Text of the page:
State leaders flew over Lawrence on Monday to view the destruction from Sunday's devastating wind storm, still waiting for a calculation of the damages to see whether the city will qualify for federal disaster assistance.
"This (area) clearly took the brunt of the storm" that also hit Leavenworth and Wyandotte counties, Gov. Kathleen Sebelius said after the flight with Kansas University Chancellor Robert Hemenway and members of the city's legislative delegation.
Damage on campus was calculated at $6 million, which would seem to easily qualify for the $3.2 million-loss threshold to dip into federal coffers, but authorities said other criteria - and a broader assessment of damages across all of Lawrence, due today - would affect the final decision.
"We hope we will pass the FEMA threshold," said Paula Phillips, director of Douglas County Emergency Management.
But cleanup was progressing quickly, with the KU campus reopening today, along with New York School - though Central Junior High will remain closed. By 9:15 p.m. Monday, power had been restored to all but 390 customers, down from a high of 43,000 area homes in the immediate aftermath of the storm.
Westar spokeswoman Karla Olsen said power should be restored to most customers by this morning.
More than 100 city workers were working overtime to aid the cleanup, and volunteers were helping as well.
"There was so much community helping, and real neighborhood cohesion yesterday that there's a lot less that needs to be done today than we had anticipated," said Margaret Perkins-McGuiness, manager of the Roger Hill Volunteer Center.
As for the big question - was Sunday's damage caused by a tornado or microburst? - National Weather Service officials were providing their final answer, with a hedge.
"It's been classified as a microburst," said Paul Frantz, who works in the NWS' Topeka office.
Some witnesses told the Journal-World they saw a funnel cloud hit Lawrence during Sunday's storm. No trained storm-spotters confirmed that view, Frantz said, but the ruling could be changed if the agency receives photographic evidence.
Debris on the ground appeared to have been blown in a straight line consistent with a microburst, he said, rather than the rotating mess left behind by a twister.
And, he said, a strong microburst - like the one that hit Lawrence Sunday - can be more damaging. The winds can be equally strong in both events, but a tornado typically leaves a narrow, if intense, path of destruction.
A microburst, Frantz said, can "be the same damage, same consequences, but it's over a wider area. These winds can be over 100 mph ... and they can pick up debris, which is the dangerous part."
Microbursts, he said, shouldn't be underestimated.
"I think people don't think of it as an impressive weather feature," Frantz said, "but some of them, if you've seen the video, are amazing."
Work to be done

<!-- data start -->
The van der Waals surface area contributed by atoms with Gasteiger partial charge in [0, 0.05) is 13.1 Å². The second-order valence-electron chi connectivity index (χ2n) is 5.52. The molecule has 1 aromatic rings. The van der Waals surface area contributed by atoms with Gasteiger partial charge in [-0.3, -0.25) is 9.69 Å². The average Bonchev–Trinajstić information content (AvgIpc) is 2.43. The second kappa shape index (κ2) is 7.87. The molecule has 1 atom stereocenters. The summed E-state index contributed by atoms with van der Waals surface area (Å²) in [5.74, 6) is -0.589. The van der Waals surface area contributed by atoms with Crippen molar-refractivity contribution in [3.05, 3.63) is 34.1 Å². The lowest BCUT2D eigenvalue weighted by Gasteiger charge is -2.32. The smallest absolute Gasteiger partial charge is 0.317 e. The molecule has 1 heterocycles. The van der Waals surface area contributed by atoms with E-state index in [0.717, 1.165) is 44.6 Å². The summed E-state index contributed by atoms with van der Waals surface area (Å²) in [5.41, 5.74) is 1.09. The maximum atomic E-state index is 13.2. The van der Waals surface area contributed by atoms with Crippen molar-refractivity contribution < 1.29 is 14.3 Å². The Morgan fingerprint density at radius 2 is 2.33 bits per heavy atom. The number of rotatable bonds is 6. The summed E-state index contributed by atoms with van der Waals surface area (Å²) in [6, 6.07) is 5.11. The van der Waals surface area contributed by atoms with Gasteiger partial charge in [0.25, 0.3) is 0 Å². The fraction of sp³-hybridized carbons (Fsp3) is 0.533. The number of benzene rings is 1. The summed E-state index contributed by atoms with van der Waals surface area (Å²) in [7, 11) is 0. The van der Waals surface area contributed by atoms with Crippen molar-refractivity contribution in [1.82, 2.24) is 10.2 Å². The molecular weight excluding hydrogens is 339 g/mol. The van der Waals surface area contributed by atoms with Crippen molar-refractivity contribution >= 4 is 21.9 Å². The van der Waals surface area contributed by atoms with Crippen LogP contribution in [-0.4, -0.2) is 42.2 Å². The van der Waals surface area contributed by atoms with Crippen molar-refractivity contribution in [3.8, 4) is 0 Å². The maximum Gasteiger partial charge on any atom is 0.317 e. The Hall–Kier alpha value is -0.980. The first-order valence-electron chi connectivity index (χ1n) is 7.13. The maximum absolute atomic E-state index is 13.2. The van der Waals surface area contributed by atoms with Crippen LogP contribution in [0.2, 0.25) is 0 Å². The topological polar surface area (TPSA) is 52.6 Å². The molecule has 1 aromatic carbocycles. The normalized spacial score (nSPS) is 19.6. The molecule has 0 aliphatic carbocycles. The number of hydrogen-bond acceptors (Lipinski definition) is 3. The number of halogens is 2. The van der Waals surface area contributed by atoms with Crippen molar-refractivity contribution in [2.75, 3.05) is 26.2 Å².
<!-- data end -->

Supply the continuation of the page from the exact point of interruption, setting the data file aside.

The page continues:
City crews on Monday cleared street debris, then started picking up tree remnants and other wreckage left at curbsides by property owners.
"All of the street department is working on this, more than 50 people in Parks and Rec. ... We've got more than 130 people working on this," said Lisa Patterson, a city spokeswoman.
Parks workers were expected to work extended shifts at least through Wednesday, she said.
Volunteers were also pitching in. Perkins-McGuiness said more than 20 helpers had been placed by her organization.
"I'm really proud of our community," she said. "I was amazed to witness yesterday how people really came together to help their neighbors."
And Pendleton's Country Market, 1445 E. 1850 Road, found itself flooded with as many as 40 helpers - including some from Kansas City - as the owners tried to clean up the mess left behind by two destroyed silos, one flattened barn and a multitude of other damage.
"It was amazing. It was such an outpouring of concern and work," said Karen Pendleton, whose family owns the farm. "I'm really good when I'm working, but when I look up and see somebody, that's when I get teary."
Whom to call for help
Numbers to call for help with the storm's aftermath:
¢ Neighborhood Resources inspectors will work with residents concerned about structural damage to determine whether an inspection is necessary. Call 832-7700.
¢ To report damage to a right-of-way tree, contact Parks and Recreation at 832-3450. The location will be added to the working list, and crews will clean up or trim the tree.
¢ Woody debris can be dropped off at 1901 Wakarusa. For more details, call 832-3123.
¢ Report street signs down to Public Works at 832-3123.
¢ Individuals with general insurance questions should contact the Insurance Commissioner's office at (800) 432-2484.
¢ If property owners are hiring a contractor, they should request a copy of the license or call the City Clerk's office at 832-3308 to confirm the contractor is licensed.
- Source: City of Lawrence
March 12, 2006, Storm
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- 6News video: Tornado sirens ring loud and clear during testing (03-14-06)
- 6News video: State government plans for KU repair cost (03-14-06)
- 6News video: Several Lawrence parks and cemeteries hit hard by storm (03-14-06)
- What does it take to sound sirens? (03-15-06)
- Tuesday's warning was only a test
- Sebelius and Hemenway press conference, part 1 | Part 2 | Part 3
- March 12 Storm: Aftermath
- Storm damage
- Reader photos: Storm damage
- Interactive storm damage map